A state that serves and protects the powerful
The self-sacrificing and inspiring struggle by relatives of the Merseyside fans who needlessly died at Hillsborough in 1989 to establish the truth, must add to the erosion of public confidence in state institutions of rule and power.
It was an independent panel, not the state, that finally exposed the large-scale conspiracy to cover up police and emergency service failures at the FA Cup semi-final between Liverpool and Nottingham Forest.
Panel members fought for the disclosure of the documents that revealed that police altered witness statements and ran a concerted campaign to denigrate and blame the fans for their own deaths.
But we’re not just talking about the police here. Other key sections of the state were involved in allowing the police smear story to stand for nearly a quarter of a century.
The judicial system and the coroners’ court also closed ranks to block the real story from coming out. And Margaret Thatcher, then prime minister, was briefed that "the defensive – and at times close to deceitful – behaviour by senior officers in South Yorkshire sounds depressingly familiar".
The executive arm of the state under the Tories did not want to upset a relationship with the police that had served them well.
The same South Yorkshire police force brutally attacked miners at Orgreave, not far from Hillsborough, during their great strike in 1984. Undoubtedly, the contempt of the police for the working class was a factor in their shocking treatment of the Liverpool fans five years later.
What is at stake here is the nature and role of the state, what and who it serves and what can be done to transform how we are ruled.
Lord MacDonald, former Director of Public Prosecutions and now a Liberal peer, knows more than most about the power of the state to rule through secrecy. He told Radio 4 Today’s programme that the “real lesson is the inability of our state”, after an “operational catastrophe is to be truthful about what happened”.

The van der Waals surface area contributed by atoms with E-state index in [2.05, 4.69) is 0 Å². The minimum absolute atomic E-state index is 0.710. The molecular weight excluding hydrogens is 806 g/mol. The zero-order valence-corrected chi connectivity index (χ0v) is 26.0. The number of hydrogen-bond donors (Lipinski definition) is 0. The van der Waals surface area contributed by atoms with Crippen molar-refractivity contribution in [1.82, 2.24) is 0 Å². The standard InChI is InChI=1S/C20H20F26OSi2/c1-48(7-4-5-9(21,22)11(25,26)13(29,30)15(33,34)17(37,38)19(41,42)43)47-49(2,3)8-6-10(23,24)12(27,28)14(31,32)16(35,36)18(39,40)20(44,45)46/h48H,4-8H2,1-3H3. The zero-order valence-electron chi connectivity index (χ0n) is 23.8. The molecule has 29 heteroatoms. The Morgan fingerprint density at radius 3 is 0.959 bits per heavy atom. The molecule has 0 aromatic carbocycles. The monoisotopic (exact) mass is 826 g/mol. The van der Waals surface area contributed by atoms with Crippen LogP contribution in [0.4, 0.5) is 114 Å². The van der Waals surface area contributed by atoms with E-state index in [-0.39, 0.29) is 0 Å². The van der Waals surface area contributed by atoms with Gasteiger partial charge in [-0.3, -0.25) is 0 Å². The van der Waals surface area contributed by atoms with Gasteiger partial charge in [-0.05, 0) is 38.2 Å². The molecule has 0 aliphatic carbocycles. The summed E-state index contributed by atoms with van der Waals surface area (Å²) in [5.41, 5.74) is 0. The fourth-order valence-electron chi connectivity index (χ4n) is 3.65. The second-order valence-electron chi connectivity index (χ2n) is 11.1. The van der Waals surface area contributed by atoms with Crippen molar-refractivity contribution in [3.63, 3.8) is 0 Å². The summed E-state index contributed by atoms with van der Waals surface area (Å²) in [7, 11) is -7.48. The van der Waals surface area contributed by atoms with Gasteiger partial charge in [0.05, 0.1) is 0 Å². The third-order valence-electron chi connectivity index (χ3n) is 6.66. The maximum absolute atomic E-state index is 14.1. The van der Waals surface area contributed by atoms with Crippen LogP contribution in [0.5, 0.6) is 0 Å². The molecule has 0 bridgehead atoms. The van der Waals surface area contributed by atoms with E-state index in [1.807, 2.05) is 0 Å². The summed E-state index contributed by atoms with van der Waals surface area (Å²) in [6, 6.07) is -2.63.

There is a “tendency”, he added, for “British public authorities to see themselves as apart from the public” added to which was a “very deep and long-standing corruption within our police services”.
But MacDonald’s view of a “a culture of deceit” within the police which is “quite breathtaking” still doesn’t get to the nub of things. The police reflect the nature of the whole state, not just its repressive arm.
State secrecy and deceit is the norm, whether it’s the cosy relationship with corporate and financial power, the lies over the invasion of Iraq, or the hidden agenda over issues like nuclear power or the break-up of the NHS. Vital documents are simply kept under lock and key.
The “public authorities” don’t just see themselves as something separate. They are, in practice, just that. Just ask people with disabilities facing gruelling and distressing “assessment” by the Atos corporation.
Our present state system is alienated from society precisely because it exists not to serve people as a whole but to enforce the status quo. It is more accurate, therefore, to describe it as a capitalist state with institutions that ultimately reinforce each other in defence of privilege and power.
Former New Labour home secretary Jack Straw has blamed “police impunity” on Thatcher. That’s only part of the story. This impunity is to be found in the very nature of a force that is effectively the strong arm of the state. Think about Jean Charles de Menezes or Ian Tomlinson. Or Mark Duggan.
The Hillsborough report will impact on millions of people, not just football fans. Confidence in the police and other sections of the state is already at an all-time low.
A state that cannot and will not protect its citizens, economically, socially or physically, does not deserve our endorsement. Hillsborough is the case for a deconstruction of the present state system and its reconstruction along truly democratic, transparent, accountable lines.
13 September 2012